Shortly after he was named PGA Tour Player of the Year for 2018, Brooks Koepka once again refuted the notion that there was any sort of incident between him and Dustin Johnson at the Ryder Cup.
Koepka and Johnson came into the crosshairs of the post-Paris fallout when a report from the U.K. Telegraph cited multiple witnesses that the two men nearly came to blows and had to be separated while visiting the European team room after play concluded at Le Golf National. Koepka flatly denied that anything happened when speaking to reporters last week at the Alfred Dunhill Links Championship, and he stood by his explanation Tuesday in an interview with the Dan Patrick Show.
"I don't know how (the report) started. I have no idea," Koepka said. "I was texting with (Johnson) before I even knew the story existed. We chatted a few times during the week as we normally would, and I saw him this morning. The 20 people that were here can vouch for me that there's nothing there. We don't get it. We've laughed about it."
Speaking in an interview with Golf Channel insider Tim Rosaforte over the weekend, U.S. Ryder Cup captain Jim Furyk denied that there was any lingering impact - but seemed to imply that some sort of incident, however minor, did actually occur between the two friends who have combined to win the last three U.S. Open titles.
"Whatever altercation started, or whatever happened, it was very brief, it was very short. Neither one of them really took anything out of it. In fact, they both hopped in a cab not long after that and went out together for a little while, woke up in the morning like nothing happened," Furyk said. "They're like brothers. Brothers may argue, brothers get into it. But they're as close as they've ever been and it really had no effect on either one of them."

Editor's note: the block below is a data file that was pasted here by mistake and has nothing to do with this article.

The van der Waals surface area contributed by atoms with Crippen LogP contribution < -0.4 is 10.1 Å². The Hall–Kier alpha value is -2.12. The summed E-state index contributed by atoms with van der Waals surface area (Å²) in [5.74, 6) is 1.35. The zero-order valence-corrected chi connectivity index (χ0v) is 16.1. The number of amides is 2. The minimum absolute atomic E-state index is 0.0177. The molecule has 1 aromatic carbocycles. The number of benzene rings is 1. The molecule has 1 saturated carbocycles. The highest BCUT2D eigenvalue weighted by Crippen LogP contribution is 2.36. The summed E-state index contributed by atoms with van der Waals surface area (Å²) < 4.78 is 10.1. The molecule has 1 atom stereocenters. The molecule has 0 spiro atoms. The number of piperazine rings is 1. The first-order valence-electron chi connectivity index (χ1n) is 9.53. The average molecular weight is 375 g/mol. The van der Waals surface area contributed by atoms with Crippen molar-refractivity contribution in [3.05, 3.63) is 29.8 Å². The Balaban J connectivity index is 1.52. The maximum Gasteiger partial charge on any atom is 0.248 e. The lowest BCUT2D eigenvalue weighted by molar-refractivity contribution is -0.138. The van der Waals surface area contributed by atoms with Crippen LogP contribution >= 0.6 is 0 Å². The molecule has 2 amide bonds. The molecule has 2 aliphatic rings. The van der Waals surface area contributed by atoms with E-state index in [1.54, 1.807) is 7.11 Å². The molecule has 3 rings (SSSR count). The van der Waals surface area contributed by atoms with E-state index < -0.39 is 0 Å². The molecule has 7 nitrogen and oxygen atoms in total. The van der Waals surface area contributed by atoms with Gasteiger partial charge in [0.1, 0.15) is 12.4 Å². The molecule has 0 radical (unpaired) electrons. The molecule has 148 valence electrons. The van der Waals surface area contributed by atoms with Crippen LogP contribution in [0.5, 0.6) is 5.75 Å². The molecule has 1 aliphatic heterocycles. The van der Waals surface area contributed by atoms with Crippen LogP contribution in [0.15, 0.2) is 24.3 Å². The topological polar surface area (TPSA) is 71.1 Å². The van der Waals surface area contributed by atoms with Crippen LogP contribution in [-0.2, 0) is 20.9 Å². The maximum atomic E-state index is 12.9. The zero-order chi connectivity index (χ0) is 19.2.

While his captain left the door open to the notion that there was some sort of incident, Koepka denied the report for a second time while chalking it up to a possible mis-interpretation of a conversation the two men were having.
"I mean, we talk about everything. We could have been talking about college football and how bad Florida State was. It could have been one of those things where I'm like, 'Dude, we're not that bad,'" Koepka said. "You never know what somebody heard. Sometimes you jump in the middle of a conversation and you have no idea what's going on. You just hear a certain part of it, but it's not always the case.
"I don't know what they think they saw, or what they think they heard, but it was far from the truth."